## Acknowledgments

Y. Miyamoto was supported by JSPS Scientific Research 26–358 for the JSPS fellowship program for overseas researchers. D. S. Nolan was supported by the NSF through Grant AGS-1654831. This work was supported by Keio University Academic Development Funds for Joint Research. The authors thank Dr. Jeff Kepert and two anonymous reviewers for their careful reviews and Drs. Hiroshi Taniguchi and Shigenori Otsuka for fruitful discussions.

### APPENDIX A

#### Equations for the One-Dimensional 1.5-Layer Shallow-Water System in Cartesian Coordinates

This appendix describes the governing equations for the one-dimensional, 1.5-layer shallow-water system on an *f* plane (cf. Fig. 1) considered in the main text. For the *x* direction that is orthogonal to the direction with fast flow speed, fluid depth and velocity are in geostrophic wind balance in both the free atmosphere and the boundary layer. A bulk drag formula is used to represent the surface friction. No internal diffusion is included in either layers. The mass and momentum conservation equations for the free atmosphere are

and those for the boundary layer are

where the asterisk indicates dimensional quantities, is the time, is the direction in which the fluid depth varies, is orthogonal to , is the fluid depth, and are the velocities in *x* and *y* directions, is the vertical velocity at the top of boundary layer, is the gravitational acceleration, is the Coriolis parameter, is the absolute vertical vorticity, is the drag coefficient, and the subscript *b* represents the boundary layer. We have assumed that the *y*-velocity and horizontal gradient of fluid depth in the boundary layer are equal to those in the free atmosphere.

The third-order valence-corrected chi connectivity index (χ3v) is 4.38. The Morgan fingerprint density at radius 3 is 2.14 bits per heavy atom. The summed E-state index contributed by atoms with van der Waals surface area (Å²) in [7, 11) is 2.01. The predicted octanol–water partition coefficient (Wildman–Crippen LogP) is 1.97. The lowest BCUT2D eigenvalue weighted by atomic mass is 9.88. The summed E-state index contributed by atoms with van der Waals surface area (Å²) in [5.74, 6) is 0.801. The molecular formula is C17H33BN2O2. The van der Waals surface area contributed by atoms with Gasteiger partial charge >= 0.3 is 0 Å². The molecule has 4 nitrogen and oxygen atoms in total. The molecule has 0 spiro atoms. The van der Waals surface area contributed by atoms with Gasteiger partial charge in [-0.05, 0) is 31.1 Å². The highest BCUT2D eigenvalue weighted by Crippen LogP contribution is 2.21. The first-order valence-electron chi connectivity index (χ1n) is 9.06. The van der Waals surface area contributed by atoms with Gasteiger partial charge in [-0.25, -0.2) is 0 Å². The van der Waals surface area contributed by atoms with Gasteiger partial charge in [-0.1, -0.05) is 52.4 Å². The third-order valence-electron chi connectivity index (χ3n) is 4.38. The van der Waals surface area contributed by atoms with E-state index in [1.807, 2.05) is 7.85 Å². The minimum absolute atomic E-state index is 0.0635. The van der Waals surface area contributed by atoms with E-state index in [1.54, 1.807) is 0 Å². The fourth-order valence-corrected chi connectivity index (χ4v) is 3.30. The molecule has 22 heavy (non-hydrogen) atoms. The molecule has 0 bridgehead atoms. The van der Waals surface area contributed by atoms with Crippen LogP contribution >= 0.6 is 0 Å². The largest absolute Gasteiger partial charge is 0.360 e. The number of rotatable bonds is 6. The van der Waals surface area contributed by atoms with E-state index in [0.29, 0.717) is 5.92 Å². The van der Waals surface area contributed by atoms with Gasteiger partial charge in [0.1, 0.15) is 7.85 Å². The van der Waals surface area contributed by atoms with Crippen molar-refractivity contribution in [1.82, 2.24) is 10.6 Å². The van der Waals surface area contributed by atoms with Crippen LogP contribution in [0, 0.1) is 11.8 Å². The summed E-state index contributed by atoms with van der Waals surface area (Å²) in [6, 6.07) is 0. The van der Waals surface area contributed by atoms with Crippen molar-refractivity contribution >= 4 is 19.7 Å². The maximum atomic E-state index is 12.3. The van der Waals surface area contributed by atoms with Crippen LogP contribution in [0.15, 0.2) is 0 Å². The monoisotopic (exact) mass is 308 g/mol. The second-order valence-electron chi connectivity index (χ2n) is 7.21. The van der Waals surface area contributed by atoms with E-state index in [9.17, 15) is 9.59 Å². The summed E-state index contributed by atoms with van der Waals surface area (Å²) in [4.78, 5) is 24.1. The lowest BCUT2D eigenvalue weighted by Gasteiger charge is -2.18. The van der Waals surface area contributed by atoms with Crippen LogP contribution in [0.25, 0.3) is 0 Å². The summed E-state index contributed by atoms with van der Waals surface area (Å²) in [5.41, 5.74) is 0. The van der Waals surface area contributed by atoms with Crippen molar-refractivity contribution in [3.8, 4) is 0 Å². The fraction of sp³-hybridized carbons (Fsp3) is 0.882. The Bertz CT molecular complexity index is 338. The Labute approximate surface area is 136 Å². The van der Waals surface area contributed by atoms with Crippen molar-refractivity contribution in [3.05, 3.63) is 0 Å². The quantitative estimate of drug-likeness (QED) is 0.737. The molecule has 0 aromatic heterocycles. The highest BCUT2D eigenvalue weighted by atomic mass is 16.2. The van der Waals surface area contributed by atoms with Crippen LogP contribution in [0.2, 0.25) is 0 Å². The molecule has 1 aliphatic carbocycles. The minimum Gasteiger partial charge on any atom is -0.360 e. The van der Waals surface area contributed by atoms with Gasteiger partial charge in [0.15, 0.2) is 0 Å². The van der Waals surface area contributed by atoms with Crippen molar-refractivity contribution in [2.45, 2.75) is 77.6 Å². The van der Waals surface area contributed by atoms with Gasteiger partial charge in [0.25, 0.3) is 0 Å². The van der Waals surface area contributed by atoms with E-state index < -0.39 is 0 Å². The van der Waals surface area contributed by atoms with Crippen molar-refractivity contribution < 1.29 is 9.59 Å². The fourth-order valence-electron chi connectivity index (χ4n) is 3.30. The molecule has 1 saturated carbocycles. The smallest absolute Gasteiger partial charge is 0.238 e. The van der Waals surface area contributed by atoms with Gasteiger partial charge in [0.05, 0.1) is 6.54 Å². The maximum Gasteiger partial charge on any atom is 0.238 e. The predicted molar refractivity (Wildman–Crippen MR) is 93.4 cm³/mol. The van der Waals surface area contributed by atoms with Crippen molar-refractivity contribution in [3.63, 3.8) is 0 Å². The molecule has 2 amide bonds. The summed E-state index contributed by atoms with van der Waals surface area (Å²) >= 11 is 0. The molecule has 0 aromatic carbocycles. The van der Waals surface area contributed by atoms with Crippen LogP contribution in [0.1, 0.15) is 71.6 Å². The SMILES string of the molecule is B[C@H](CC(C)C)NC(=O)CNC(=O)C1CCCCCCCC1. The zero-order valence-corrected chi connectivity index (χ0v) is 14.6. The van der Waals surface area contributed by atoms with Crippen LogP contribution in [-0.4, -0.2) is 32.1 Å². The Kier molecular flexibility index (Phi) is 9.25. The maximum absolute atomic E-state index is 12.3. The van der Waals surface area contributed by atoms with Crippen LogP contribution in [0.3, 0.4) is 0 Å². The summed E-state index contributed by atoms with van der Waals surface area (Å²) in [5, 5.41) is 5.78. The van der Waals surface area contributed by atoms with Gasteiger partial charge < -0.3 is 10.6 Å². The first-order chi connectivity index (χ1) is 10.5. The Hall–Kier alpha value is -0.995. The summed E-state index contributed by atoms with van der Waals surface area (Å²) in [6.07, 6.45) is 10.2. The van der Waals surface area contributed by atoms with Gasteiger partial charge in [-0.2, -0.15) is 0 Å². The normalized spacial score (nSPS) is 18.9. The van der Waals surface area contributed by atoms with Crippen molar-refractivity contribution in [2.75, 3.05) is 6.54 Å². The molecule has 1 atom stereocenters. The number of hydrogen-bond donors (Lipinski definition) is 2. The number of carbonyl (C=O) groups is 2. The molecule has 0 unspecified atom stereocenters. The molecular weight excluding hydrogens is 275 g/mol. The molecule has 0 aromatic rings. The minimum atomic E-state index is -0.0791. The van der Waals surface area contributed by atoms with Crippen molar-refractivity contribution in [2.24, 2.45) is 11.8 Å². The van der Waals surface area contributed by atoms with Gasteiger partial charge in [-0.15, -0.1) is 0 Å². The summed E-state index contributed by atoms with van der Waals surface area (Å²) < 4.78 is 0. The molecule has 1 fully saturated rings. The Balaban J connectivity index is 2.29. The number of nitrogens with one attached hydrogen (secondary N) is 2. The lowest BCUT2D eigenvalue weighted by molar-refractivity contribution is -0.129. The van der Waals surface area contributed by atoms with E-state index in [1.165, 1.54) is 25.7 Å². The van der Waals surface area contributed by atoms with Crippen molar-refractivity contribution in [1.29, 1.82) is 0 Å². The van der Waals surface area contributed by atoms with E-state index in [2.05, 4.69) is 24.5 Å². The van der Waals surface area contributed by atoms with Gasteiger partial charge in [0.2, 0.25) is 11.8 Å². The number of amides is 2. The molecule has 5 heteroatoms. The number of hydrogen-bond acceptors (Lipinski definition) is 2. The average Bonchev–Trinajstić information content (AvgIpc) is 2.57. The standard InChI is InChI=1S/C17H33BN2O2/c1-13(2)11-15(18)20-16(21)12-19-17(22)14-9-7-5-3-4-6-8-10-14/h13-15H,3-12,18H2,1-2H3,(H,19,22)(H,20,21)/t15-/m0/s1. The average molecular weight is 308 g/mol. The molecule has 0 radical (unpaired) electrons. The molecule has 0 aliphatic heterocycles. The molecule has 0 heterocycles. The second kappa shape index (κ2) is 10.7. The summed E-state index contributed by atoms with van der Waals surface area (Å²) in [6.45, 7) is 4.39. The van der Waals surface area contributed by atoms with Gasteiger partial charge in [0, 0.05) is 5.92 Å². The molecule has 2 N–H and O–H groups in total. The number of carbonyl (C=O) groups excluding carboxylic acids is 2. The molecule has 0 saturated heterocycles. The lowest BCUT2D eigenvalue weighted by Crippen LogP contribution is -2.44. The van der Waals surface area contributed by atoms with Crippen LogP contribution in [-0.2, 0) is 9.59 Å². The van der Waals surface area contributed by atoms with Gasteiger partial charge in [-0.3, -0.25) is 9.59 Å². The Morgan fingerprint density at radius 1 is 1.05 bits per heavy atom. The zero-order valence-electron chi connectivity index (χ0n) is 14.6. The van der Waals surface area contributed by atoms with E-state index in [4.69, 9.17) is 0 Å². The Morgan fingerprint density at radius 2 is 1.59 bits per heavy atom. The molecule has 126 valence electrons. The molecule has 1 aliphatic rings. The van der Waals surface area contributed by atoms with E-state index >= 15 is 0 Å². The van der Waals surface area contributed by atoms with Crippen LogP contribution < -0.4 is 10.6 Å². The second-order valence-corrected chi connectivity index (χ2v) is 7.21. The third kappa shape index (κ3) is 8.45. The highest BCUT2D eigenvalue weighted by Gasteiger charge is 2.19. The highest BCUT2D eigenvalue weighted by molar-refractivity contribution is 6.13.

The variables are normalized as

where *L*, *H*, *T*, and *V* are the representative scales of length, depth, time, and velocity, respectively. The dimensionless form of the equations is

and those for the boundary layer are

where is the dimensionless absolute vertical vorticity, is the Rossby number, is the Froude number, and .

To obtain the solution for Ekman pumping in the classic theory (e.g., Holton 1992), we linearize the equations by assuming that the basic-state velocity is negligible:

and those in the boundary layer are

where the bar and prime indicate the basic state and perturbation, respectively. Combining (A12) and (A14) yields the tendency equation for :

As a result, we obtain the tendency equation for the perturbation vorticity :

The equation can be integrated, and the solution is

where is initial value of relative vorticity perturbation. The decaying time scale of vorticity perturbation is short as the effect of surface friction is large. Since the semislip boundary condition is applied, faster velocity results in stronger friction.

### APPENDIX B

#### Condition for the Instability in Cartesian Coordinates

We here examine the condition for the instability in Cartesian coordinates, which is , where is defined in (10). The condition can be written as

which is identical to (12). The points of contact on the Ro axis of the curve defined by the lhs can be obtained as